I don’t know about you, but my dreams defy measurement. Even putting a simple “good” or “bad” rating on them is tough. I once had a dream that I was managing a Payless shoe store at a mall north of Boston. Weird? Yes. But, was that a good dream, or a bad one? I mean, at least I had health insurance.
In some ways, The American Dream also defies measurement. Although many Americans today associate it with material well-being, historically The American Dream has encompassed something larger. Sarah Churchill, a Professor at the University of London, writes that James Truslow Adams — the man who made the phrase popular — considered the American Dream to be loftier than mere possessions. Adams declared: “[it is] not a dream of motor cars and high wages merely, but a dream of social order in which each man and each woman shall be able to attain to the fullest stature of which they are innately capable, and be recognized by others for what they are, regardless of the fortuitous circumstances of birth or position.”
That’s all well and good. But here’s the thing Mr. Adams — I’m an economist, and for better or worse, I just gotta’ measure stuff. So, I went to the data to see what I could see.
Trying to Quantify the American Dream
Recently, I’ve been teaching a brand new class to first-year students on the topic of economic opportunity. As part of the first week of class, we asked students to reflect on how they interpreted the American Dream. And, I did some reflecting myself. What did I think of as the American Dream?
The first thing I thought of was family…people want to have a good family life. So, I collected data on marriage. Next, I figured people want to earn that bread, so I identified households with at least one worker. And, if you have a job, you want that job to have good benefits, like health insurance. Finally, I figured people dream of owning their own home. So, I identified a person as having achieved the American Dream if they were married, with at least one household member working with employer-sponsored health insurance, and living in their own home.
The figure below shows the result of this calculation over the four decades between 1980 and 2020. What I found was that under this definition, the American Dream is in a bit of decline, and also quite unequal. For people aged 25-54, the share having achieved my definition of the American Dream fell from 46 to 34 percent. In 2020, 42 percent of White Americans in this age range had achieved it, compared to 16 percent of Black and 20 percent of Hispanic Americans.
Figure. Share of Americans having Reached Geoff’s Definition of the American Dream
As far as the reasons for this overall decline, the biggest culprit is marriage. As I’ve documented in this blog before, marriage rates have dropped considerably — from 76 percent in 1980 to 62 percent in 2020. Household coverage by employer-sponsored health insurance also dropped as part of a longer-term trend, from 76 to 69 percent. And, home ownership had a similar decline, falling from 73 to 67 percent over the four decades presented.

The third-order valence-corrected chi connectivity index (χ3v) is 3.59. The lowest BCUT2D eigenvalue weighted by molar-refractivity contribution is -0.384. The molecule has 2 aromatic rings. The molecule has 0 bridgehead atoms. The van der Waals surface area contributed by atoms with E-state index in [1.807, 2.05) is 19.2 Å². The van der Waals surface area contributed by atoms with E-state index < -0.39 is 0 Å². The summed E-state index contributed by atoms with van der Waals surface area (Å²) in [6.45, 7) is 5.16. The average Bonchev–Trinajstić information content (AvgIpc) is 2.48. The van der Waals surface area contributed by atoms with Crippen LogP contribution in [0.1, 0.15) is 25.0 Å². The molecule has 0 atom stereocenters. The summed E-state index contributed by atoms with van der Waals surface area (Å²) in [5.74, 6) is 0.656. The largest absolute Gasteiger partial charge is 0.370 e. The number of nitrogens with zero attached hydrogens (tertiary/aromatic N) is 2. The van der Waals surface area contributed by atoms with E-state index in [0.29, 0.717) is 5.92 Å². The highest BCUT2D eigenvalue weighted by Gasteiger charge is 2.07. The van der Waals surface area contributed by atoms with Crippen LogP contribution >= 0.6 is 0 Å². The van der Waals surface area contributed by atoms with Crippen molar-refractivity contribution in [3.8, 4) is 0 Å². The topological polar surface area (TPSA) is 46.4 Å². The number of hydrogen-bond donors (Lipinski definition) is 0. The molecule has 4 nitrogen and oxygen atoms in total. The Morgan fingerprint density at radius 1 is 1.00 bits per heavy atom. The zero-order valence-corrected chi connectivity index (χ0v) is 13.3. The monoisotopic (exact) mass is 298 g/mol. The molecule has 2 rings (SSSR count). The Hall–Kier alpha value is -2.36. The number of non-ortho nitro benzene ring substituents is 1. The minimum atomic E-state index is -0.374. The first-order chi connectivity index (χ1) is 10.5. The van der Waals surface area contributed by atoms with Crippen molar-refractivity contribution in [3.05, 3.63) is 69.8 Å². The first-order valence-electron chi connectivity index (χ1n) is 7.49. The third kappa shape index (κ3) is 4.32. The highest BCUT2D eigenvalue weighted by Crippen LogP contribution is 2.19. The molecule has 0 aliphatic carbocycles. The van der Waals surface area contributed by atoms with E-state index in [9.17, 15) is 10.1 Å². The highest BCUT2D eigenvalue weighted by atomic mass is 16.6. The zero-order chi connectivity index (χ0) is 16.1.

With respect to inequality, almost all factors are at play. In particular, Black and Hispanic people are just two-thirds as likely to own their own homes relative to White households. And, Black individuals are especially unlikely to be married relative to White households — 36 versus 65 percent — with at least some of the gap driven by the fact that there are fewer Black men than women. Economic inequality doesn’t help the marriage gap either.
To put it simply, by my definition The American Dream is like many other things in the U.S. of late: unequal and receding.
Still Striving for the Dream
OK, so that last section was a bit pessimistic about the American Dream. I’m sort of a “glass half empty and, by the way, is that a crack?” kind of guy. The good news is that most Americans are more optimistic than me.
You see, The Pew Research Center occasionally publishes surveys of individual’s own conception of the American Dream, whether they feel that they have achieved it, and if they haven’t achieved it yet, whether they think they are on their way. In the survey, just 37 percent of Americans said that they had achieved the American Dream. That number is remarkably close to the one I got using my definition above — 34 percent.
But, 46 percent of Americans said that even though they hadn’t achieved the dream yet, that they were on their way to achieving it. In the survey, just 17 percent of Americans said that they felt that the American Dream was out of reach. You gotta’ love that can do spirit!
Whether that can do spirit is realistic or not is the thing that I worry about. Americans are willing to work for their dreams, and to me the goal of policy is to give them the best shot to achieve them. The last 40 years have seen a variety of forces turn against workers, with consequences that include drops in marriage and a lack of progress towards goals like homeownership.
The policy options are vast. For example, tax law currently favors capital over labor, encouraging the adoption of technology over the employment of actual humans. Conservatives and liberals could perhaps find common ground on tax cuts on the employment of labor, encouraging higher wages and employment. Or, we could take more active approaches, like expanding the Earned Income Tax Credit to more middle-class families, increasing the income of working Americans and freeing up some money for down payments on homes. We could even encourage the building of more affordable starter homes, a type of home whose construction seems to be dying out. Indeed, the Biden Administration is already on this one.
The vast majority of Americans believe their American Dream is within reach. Our society and its policymakers have something to say about whether they get there or not.
P.S. I have many more policy suggestions and awesome charts in my book!